Moments after Sam Houston completed a 21-point comeback to stun James Madison and secure the program’s third trip to the FCS National Championship Game, head coach K.C. Keeler turned the floor over to athletic director Bobby Williams amid a triumphant celebration in the Bearkats’ makeshift locker room.
The leader of Sam Houston’s athletic department let out a scream of jubilation, echoed by the players surrounding him, before making a statement nearly nine months in the making that would send the room into a frenzy.
“When I made the decision to play this spring, it was pretty lonely for me because I didn't know if I did the right thing,” Williams said. “You proved that it was the right thing.”
For Williams and Keeler, the morality of the decision to play a spring season was never in question.
Playing in the fall would provide financial opportunities in the form of payout games, but with an ongoing pandemic, something didn’t sit right with either about playing games for the purpose of receiving a check from an FBS school. In addition to the monetary benefits, such games provide unique opportunities for exposure on television networks and in geographic areas that rarely feature FCS football.
What these “money games” didn’t offer, however, is what Bearkat coaches sold their players on when recruiting them: the chance to compete for a national championship.
“We had those deep, philosophical talks about what our program is all about,” Keeler recalled. “Together, we really thought that going out and playing money games ... not only was it not what we're about, we thought it was a bad message. That's not who we wanted to be. We didn't recruit these kids with, 'Hey, we're going to play some money games.' We recruited them here with the mindset that we're going to do everything in our power to try to win a national championship.”
Williams always felt confident that he’d made the right decision back in August, when he announced that all fall sports would be postponed until the spring. That doesn’t mean that doubt never crept in, though.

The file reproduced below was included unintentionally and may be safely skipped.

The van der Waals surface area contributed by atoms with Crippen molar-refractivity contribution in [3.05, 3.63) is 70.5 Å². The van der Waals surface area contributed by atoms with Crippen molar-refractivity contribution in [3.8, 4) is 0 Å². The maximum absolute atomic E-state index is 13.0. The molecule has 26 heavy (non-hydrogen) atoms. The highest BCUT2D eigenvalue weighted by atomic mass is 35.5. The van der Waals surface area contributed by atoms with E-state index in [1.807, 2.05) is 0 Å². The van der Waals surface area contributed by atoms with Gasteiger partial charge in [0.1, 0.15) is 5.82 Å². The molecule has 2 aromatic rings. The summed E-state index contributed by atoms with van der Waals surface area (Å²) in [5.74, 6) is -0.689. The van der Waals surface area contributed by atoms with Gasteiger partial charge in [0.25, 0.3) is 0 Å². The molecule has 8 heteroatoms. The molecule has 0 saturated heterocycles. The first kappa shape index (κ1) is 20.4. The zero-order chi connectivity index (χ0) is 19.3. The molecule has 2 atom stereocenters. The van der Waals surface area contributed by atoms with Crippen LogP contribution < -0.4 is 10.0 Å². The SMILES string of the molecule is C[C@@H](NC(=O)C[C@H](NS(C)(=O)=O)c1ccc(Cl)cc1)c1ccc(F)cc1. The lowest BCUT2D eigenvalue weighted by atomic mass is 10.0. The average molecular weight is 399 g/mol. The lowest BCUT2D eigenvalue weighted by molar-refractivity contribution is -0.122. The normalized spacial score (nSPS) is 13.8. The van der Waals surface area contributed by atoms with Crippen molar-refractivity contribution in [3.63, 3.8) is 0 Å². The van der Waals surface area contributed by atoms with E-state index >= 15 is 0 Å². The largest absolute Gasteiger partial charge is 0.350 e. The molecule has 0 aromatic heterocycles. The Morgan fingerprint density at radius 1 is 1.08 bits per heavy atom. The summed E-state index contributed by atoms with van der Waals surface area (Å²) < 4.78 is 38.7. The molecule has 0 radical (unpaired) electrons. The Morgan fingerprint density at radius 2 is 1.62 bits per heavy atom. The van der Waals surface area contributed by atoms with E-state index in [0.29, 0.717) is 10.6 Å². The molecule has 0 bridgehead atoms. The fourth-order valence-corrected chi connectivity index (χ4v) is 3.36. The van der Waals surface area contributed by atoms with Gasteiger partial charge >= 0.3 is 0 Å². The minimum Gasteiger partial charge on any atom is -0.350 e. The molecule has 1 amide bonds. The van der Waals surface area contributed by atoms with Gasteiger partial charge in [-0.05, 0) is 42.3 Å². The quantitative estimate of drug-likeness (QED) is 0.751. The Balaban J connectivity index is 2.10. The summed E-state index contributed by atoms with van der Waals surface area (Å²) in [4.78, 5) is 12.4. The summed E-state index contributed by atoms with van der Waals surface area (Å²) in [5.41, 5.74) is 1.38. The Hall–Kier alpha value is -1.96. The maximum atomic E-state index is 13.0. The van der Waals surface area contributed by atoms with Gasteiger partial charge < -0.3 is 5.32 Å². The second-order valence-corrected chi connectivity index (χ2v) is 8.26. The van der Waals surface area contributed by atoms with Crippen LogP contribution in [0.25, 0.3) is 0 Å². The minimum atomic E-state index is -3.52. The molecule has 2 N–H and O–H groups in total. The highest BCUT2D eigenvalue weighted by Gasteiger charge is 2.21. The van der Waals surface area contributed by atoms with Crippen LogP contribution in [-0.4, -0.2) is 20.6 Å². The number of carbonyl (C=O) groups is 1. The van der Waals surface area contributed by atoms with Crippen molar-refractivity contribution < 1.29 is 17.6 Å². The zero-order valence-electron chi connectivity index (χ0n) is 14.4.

“I really believed it was the right decision back then, I just doubted that it was going to get through. That was the main thing,” Williams said. “Where was COVID going to go? What were the protocols going to be? Were we just going to shut it down like last year? Stuff like that. In my heart, and we'd gone through it logically, it was the best thing for us. I said it then, and this is so true, this is what our student-athlete experience is. We're not going to play just to play and try to do a marketing thing. We're going to play for championships.
“When the NCAA said that's when we're going to play, that made the decision a lot easier. It doesn't mean we didn't have pressure to play in the fall, or that coaches and student-athletes didn't doubt me on that. I think that's the loneliness part of it when you're in a leadership position — having to deal with the emotions from everybody from the outside and inside questioning you, and some doubt creeps in yourself. Did I do the right thing? The other night I was very emotional and it was pure love for this program … and those young men and every one of our student-athletes in our department have proven that we've done it the right way.”
As for marketing opportunities, the Bearkats didn’t miss out on anything by waiting until the spring.
Each of their past two playoff games have been broadcast on national television, with over a million combined viewers tuning in to watch Sam Houston defeat North Dakota State — winner of eight of the past nine FCS championships — and James Madison — the No. 1 team in the country — during the last two weekends. Sunday's national title game against South Dakota State will be televised on ABC, marking the Bearkats' second consecutive appearance on a network that hadn't carried one of their games since 1994.
This unprecedented exposure, however, doesn’t change the fact that the most cost-efficient option would’ve been to take those aforementioned paychecks in the fall.
“It was a big decision for the university to go this direction, because it wasn't cheap,” Keeler said. “This was not the most economical thing to do. The most economical thing was to go play those money games. I can't thank the university enough and I can't thank Bobby enough for making that decision. I had a phenomenal president in Dr. Dana Hoyt, and I have another phenomenal president with Dr. (Alisa) White. She's all in and she wants excellence, and I think she's really happy with what she's seen so far.”
While Bearkats’ path to the FCS title game has been one of the most treacherous in recent memory, with all four of their postseason opponents ranking in the top-10 in the country, that hasn’t stopped naysayers from questioning the legitimacy of the spring season. This includes Montana head coach Bobby Hauck, who has never won a national title, as well as some fans and media members involved with teams that have exited the championship picture.
Sam Houston senior defensive lineman Jahari Kay was asked about a hypothetical asterisk surrounding the spring champion during a press conference earlier this week. The Buck Buchanan Award finalist could barely contain his laughter.
“Well that's pretty hilarious,” Kay said. “I believe our side of the bracket was the hardest. First to start off with Monmouth, I don't think Monmouth was an asterisk or some Mickey Mouse team. They aren't some rollover team, they played us hard until the end. Let's talk about North Dakota State winning championships in the past 10 years ... then let's go to James Madison, they've been in the championship the last few years.
“Putting an asterisk on this championship, it's hilarious — and also ridiculous to say such a thing.”